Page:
One of the most exciting things I’ve been involved with in my time in Edinburgh is the proposal for a community owned wind turbine. The turbine would be shared between communities in Portobello and Leith. It would be the first community-owned, revenue generating urban wind turbine in the UK, if it gets the go-ahead.
And it was all looking set for the go-ahead until we ran into an inglorious episode of corporate finger pointing and risk aversion. The fact that there are three different organisations involved in running the site seems to offer all of them the opportunity to avoid any risk, however minor.
The site (Seafield Waste Water Treatment Works) has ample wind and looks likely to have little impact on residential properties. But the Private Finance Initiative (PFI) funding agreement has created such a complex management relationship that a fantastic opportunity to raise money for the community and generate clean energy is going to be missed.
Our experience points to several conclusions. The first is that unless the Scottish Government takes action now, we as a nation are going to miss every opportunity to generate renewable power on a PFI site. Every PFI school that wants to install solar panels and every PFI hospital that wants to reduce its bills by adding renewables will be prevented from doing so.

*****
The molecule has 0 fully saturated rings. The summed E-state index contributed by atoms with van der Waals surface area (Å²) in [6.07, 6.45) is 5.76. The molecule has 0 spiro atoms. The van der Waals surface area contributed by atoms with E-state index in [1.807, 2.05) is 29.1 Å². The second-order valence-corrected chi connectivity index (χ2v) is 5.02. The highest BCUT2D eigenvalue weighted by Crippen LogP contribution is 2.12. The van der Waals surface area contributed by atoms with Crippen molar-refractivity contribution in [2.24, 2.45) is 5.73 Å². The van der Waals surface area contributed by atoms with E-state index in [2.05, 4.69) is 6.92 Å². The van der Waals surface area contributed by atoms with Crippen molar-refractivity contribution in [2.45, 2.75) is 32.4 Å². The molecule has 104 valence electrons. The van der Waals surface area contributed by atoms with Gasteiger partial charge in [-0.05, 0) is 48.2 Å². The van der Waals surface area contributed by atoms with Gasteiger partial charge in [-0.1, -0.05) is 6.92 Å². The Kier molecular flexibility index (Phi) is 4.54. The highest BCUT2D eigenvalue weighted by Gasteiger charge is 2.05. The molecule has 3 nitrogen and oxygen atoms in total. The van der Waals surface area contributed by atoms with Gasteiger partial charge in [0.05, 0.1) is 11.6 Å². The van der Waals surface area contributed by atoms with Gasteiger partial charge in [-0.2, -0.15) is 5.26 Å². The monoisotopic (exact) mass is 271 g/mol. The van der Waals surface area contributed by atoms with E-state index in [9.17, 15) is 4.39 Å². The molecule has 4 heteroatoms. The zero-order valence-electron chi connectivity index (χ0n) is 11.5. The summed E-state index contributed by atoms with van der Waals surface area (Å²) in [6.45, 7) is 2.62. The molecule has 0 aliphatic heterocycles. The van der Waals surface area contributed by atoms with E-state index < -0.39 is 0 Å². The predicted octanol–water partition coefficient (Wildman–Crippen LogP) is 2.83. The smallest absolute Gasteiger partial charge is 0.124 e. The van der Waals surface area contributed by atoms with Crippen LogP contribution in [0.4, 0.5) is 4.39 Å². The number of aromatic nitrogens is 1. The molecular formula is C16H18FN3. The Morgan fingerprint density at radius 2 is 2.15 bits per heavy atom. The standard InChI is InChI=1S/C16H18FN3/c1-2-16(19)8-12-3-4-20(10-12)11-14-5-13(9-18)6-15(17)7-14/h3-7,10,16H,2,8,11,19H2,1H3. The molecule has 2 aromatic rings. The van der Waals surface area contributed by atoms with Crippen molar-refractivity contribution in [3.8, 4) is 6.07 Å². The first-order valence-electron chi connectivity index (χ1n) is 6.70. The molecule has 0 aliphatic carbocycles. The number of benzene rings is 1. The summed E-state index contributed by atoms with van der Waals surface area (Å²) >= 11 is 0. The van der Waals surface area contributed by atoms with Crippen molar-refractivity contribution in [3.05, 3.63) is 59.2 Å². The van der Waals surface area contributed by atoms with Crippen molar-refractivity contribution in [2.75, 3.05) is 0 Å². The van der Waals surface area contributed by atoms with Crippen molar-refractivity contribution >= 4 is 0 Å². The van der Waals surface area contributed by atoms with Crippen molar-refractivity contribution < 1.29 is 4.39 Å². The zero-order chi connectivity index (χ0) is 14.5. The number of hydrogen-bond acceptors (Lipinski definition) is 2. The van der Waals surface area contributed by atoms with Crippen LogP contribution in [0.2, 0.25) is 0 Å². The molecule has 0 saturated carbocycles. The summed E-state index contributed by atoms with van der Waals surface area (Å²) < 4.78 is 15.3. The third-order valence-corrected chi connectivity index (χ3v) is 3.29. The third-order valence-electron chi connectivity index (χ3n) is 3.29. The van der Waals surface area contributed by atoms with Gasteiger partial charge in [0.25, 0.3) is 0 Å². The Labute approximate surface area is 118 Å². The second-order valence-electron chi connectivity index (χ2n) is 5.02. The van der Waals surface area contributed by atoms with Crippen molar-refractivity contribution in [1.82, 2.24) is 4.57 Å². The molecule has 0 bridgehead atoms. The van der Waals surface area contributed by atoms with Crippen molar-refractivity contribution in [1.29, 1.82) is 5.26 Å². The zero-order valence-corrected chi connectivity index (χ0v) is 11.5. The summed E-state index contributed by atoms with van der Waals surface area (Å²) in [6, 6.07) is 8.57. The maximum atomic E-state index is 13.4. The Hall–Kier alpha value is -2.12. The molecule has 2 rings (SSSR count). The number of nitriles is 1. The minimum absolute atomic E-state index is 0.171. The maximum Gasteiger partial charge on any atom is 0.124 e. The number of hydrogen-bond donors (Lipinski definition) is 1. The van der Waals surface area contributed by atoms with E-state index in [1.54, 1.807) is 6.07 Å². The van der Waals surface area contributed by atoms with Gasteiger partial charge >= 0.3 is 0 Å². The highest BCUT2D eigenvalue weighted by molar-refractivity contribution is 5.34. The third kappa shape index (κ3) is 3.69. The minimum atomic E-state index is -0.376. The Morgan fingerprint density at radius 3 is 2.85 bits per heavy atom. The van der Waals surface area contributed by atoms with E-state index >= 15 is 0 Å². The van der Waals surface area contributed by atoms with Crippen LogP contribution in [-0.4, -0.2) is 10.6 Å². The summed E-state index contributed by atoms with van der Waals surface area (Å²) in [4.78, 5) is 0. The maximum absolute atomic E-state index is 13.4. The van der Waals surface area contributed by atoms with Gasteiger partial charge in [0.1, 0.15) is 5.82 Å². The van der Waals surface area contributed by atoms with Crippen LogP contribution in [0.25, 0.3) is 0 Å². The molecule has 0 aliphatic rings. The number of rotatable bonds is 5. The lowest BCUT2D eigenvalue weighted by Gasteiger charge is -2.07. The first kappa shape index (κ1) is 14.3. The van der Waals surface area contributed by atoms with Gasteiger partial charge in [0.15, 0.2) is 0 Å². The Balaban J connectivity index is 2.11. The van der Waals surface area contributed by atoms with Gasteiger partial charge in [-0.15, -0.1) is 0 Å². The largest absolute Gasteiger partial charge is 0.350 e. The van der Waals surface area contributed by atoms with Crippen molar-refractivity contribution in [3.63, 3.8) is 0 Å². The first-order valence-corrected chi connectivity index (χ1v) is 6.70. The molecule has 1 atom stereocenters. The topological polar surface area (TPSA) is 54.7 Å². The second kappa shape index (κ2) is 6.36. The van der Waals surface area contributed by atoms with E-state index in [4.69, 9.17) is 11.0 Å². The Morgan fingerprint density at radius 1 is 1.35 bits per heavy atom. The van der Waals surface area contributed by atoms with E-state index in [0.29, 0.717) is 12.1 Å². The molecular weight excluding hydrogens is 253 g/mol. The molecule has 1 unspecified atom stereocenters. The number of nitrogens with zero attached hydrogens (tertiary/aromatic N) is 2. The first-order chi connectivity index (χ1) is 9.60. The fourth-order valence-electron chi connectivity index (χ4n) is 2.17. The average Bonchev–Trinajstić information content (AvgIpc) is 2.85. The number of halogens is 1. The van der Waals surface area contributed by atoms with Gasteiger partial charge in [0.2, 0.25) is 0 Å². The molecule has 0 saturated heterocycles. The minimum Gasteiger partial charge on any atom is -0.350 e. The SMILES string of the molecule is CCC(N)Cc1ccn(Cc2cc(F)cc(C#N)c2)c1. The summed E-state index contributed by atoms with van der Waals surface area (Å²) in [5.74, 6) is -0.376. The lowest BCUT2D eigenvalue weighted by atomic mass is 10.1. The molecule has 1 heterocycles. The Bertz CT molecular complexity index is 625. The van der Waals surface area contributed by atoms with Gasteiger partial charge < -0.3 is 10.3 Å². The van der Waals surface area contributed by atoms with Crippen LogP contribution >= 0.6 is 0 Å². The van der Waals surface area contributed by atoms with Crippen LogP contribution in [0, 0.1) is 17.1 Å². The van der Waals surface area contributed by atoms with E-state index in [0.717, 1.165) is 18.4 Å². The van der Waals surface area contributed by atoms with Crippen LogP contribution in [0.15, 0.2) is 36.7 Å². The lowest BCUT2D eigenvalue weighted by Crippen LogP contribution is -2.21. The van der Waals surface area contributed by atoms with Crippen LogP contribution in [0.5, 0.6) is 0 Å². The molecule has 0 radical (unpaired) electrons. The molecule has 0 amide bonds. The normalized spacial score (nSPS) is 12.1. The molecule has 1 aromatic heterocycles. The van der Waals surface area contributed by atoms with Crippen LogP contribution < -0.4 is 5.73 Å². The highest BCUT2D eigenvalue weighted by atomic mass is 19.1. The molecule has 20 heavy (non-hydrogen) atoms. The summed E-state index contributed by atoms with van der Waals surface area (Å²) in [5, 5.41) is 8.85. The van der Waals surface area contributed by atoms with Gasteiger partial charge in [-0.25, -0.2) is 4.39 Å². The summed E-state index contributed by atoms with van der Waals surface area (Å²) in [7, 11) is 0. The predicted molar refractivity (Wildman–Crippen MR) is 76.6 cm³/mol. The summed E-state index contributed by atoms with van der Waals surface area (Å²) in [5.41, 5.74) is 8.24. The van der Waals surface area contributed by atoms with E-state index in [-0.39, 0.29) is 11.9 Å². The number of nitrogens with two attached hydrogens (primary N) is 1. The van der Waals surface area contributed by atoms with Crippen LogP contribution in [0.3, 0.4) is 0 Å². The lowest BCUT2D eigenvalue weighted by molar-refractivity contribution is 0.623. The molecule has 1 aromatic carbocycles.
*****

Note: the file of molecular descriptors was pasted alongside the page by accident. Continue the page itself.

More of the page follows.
Both Greener Leith and PEDAL -> Portobello Transition Town have worked hard to ensure that this project works. We’ve been rebuffed just as we are about to take the project to the final stage of approval for the site.
The reason we have been refused the opportunity to take our project to completion is that there is a risk that the turbine might fail and damage some of the waste water treatment works. The chances of the turbine failing are in themselves tiny. The chances that that failure will result in any damage to the works are infinitesimal.
We need the Scottish Government to make this a priority. The Government is always keen to point out that Scotland’s economic future will be built on renewables. Shutting communities, schools and hospitals out of using PFI sites for renewables because corporate executives lack imagination is a terribly high price to pay.
There are a number of ways in which the Government could solve this problem, by directing Scottish Water, or by underwriting the tiny risk to those running the Seafield site. Each has its merits. But one thing is certain: Scottish Government can solve the problem, and they must solve it so that Scotland’s communities can benefit from the renewables revolution.